An attorney by trade, I asked him a full battery of questions the first time I met him (and each time I’ve talked to him since) to get a better idea of who he is.
What do you like to do outside of football? “Spend time with my family,” Fickell stated without equivocation.
Do you like to play golf? “Yeah, I guess it’s okay,” Fickell responded.
Are you into politics or do you follow political news? “Not really,” Fickell shrugged.
Sensing the temperature of the room (or my glaring awkwardness), he interjected a discussion about the facilities and weight room. He segued into how he was excited to make those spaces more efficient and conducive to his program’s needs, offseason effort causes in season success or something to that effect. In other words, Coach Luke Fickell seems like a man with few hobbies and a singular passion for developing football players.
Honestly, isn’t that ideal? I can’t imagine Nick Saban juggling too many hobbies in his downtime. It’s hard to imagine Bill Belichick enjoying fantasy baseball. Or golf. It seems like great coaches, at all levels in every sport, are singularly focused on winning. And when I say “focused,” I really mean “obsessed.” If the Bearcats Nation is lucky, we’ll come to learn that Luke Fickell is far more passionate about racking up wins than hobbies.
2. Luke Fickell is a Queen City recruiting machine.
At Ohio State, Coach Fickell was known as a prolific recruiter. Here’s the catch – he never recruited the Cincinnati area while working in Columbus. He told me he’s recruited nearly every part of the state for the Buckeyes, developing deep relationships and pipelines with high school coaches everywhere, except the Queen City. Yet, in just a short span of time he has completely overhauled the Bearcats’ perception among local coaches, winning numerous recruiting battles in what Coach Fickell has labeled the “State of Cincinnati.”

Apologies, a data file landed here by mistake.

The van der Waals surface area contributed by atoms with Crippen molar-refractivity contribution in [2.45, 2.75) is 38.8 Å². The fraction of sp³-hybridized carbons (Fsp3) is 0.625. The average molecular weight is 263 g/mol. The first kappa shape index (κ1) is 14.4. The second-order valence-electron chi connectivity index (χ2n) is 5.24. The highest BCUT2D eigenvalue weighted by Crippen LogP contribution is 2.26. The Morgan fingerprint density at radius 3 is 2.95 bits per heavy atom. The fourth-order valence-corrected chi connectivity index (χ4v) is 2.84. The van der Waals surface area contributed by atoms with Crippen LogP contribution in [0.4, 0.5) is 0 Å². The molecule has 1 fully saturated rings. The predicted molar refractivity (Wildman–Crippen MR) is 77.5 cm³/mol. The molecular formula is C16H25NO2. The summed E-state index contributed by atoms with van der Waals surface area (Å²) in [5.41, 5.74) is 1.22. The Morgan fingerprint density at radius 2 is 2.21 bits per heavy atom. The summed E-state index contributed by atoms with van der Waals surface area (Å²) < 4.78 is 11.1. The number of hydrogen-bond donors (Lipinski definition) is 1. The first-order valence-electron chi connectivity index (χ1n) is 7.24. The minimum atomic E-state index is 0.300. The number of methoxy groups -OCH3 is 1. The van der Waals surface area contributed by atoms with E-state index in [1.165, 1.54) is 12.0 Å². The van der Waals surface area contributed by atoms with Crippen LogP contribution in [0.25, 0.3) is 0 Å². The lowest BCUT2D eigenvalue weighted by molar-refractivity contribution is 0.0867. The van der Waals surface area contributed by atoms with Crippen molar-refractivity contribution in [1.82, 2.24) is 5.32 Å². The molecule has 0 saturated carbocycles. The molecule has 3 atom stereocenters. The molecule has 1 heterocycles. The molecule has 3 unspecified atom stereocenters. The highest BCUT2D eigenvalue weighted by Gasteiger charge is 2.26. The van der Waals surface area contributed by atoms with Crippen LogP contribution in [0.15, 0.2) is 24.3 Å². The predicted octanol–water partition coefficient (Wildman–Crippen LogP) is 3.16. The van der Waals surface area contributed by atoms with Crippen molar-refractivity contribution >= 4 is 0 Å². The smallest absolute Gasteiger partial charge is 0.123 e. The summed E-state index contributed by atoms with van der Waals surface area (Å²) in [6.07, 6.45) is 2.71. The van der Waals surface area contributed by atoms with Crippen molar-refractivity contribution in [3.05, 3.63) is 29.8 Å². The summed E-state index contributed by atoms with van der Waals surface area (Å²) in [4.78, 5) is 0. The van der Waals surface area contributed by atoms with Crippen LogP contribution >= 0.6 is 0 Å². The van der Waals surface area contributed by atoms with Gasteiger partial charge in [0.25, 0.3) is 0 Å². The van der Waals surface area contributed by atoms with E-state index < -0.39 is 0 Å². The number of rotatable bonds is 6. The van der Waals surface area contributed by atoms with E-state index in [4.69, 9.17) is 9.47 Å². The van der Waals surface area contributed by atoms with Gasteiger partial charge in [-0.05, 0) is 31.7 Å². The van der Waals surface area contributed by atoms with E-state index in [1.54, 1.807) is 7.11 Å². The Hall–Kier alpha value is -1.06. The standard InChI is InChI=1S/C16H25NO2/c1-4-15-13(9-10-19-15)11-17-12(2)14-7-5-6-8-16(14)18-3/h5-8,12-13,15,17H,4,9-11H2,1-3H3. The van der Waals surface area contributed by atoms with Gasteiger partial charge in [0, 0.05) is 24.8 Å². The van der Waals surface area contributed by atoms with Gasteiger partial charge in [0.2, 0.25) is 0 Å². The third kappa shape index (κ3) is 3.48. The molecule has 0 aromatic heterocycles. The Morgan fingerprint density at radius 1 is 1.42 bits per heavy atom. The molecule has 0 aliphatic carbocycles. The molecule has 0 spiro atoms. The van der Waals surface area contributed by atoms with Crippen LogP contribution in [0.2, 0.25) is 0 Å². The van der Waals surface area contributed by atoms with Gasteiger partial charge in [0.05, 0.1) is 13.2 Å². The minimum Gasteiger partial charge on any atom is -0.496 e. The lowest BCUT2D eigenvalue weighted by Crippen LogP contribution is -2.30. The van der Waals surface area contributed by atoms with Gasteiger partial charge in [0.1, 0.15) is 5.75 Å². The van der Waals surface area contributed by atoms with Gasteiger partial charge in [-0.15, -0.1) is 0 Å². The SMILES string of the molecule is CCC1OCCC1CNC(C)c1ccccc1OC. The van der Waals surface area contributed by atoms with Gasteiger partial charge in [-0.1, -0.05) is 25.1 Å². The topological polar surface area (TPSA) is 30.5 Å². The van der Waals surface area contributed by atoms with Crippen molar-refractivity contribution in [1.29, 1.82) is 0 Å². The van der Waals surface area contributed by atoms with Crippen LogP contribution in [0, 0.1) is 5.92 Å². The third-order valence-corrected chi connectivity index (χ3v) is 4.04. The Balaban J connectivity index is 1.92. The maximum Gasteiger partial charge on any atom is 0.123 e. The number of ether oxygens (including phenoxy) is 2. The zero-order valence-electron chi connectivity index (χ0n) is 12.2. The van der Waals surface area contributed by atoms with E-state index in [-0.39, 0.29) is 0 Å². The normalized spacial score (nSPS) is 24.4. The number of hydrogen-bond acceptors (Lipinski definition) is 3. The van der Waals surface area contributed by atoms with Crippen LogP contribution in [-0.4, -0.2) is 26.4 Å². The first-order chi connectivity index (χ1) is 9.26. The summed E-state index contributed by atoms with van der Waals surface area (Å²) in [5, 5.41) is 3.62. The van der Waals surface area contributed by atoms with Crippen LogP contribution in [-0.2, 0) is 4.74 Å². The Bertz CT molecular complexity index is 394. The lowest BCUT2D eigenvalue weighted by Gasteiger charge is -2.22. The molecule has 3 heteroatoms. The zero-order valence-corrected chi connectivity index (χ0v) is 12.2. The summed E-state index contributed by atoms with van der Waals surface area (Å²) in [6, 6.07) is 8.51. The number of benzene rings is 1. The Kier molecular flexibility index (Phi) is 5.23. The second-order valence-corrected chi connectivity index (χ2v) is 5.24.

For the 2018 class, Fickell has gained commitments from Malik Vann (Fairfield), Josh Whyle (LaSalle), Blake Bacevich (St. Xavier), and Ja’von Hicks (Colerain).
Oh, and Scott Googins (Xavier University).
You read that right – Coach Fickell is so prolific a recruiter he recruited UC’s new baseball coach away from crosstown rival, Xavier University. When UC’s Athletic Director Mike Bohn drove to Coach Googin’s house to convince him of the opportunity, Fickell joined. And the rest, as they say, is history.How has Coach Fickell made so many recruiting inroads for the program in such a short period of time? I don’t know. Sometimes I think it’s hard to pinpoint why people are good at their jobs…
Is it his salesmanship? Maybe – he’s an easy enough guy to talk to.
Is it his former status as a player for Ohio State? Possibly – his frame still suggests he was a monster defensive lineman.
Is it his energy? Probably – he seems intense.
Good looks? While I hate to speculate, it’s possible this helps…as I’ve been told he’s “a looker” by female colleagues.
Frankly, I think it’s a combination of all of the above and there’s likely much more to it. This much I do know, every time we connect he mentions the two biggest local football conferences, the GCL and GMC, and says those high school athletes are going to be very familiar with him. He continues to make good on that promise.
While his on-the-field product remains to be seen, Luke Fickell is racking up victories with local recruits and the fan base. And me. I am excited by the energy he brings to the program, and even better – I am no longer conflicted.
Be sure to check back with us for Part 2 of “Wunderkind, Winner, or Wizard? Tuberville’s Take Off & Learning Luke Fickell,” in which I’ll discuss the team of coaches Fickell has assembled, the enhanced physical preparation this summer, and my overall assessment of the team’s transition going into Camp Higher Ground.
Also be sure to follow along on Twitter – @BearcatsRadio.